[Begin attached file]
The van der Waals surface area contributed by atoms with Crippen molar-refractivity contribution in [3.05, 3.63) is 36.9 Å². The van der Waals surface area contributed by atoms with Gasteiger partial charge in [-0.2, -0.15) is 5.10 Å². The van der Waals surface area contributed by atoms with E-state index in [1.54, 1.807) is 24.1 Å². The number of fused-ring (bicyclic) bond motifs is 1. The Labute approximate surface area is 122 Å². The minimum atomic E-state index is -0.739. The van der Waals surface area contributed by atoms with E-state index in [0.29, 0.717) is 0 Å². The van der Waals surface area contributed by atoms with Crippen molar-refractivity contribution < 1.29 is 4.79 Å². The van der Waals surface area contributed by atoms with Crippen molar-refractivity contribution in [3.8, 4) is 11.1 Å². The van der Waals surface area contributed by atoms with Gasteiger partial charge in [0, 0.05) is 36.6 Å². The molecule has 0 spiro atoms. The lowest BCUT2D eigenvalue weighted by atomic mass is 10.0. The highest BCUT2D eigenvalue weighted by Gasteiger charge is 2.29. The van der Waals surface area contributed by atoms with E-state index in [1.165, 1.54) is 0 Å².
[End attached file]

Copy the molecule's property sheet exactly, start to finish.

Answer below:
The van der Waals surface area contributed by atoms with Crippen molar-refractivity contribution in [3.05, 3.63) is 36.9 Å². The van der Waals surface area contributed by atoms with Gasteiger partial charge in [-0.2, -0.15) is 5.10 Å². The van der Waals surface area contributed by atoms with E-state index in [1.54, 1.807) is 24.1 Å². The number of fused-ring (bicyclic) bond motifs is 1. The Labute approximate surface area is 122 Å². The minimum atomic E-state index is -0.739. The van der Waals surface area contributed by atoms with E-state index in [0.29, 0.717) is 0 Å². The van der Waals surface area contributed by atoms with Crippen molar-refractivity contribution < 1.29 is 4.79 Å². The van der Waals surface area contributed by atoms with Crippen molar-refractivity contribution in [3.8, 4) is 11.1 Å². The van der Waals surface area contributed by atoms with Gasteiger partial charge in [0, 0.05) is 36.6 Å². The molecule has 0 spiro atoms. The lowest BCUT2D eigenvalue weighted by atomic mass is 10.0. The highest BCUT2D eigenvalue weighted by Gasteiger charge is 2.29. The van der Waals surface area contributed by atoms with E-state index in [1.165, 1.54) is 0 Å².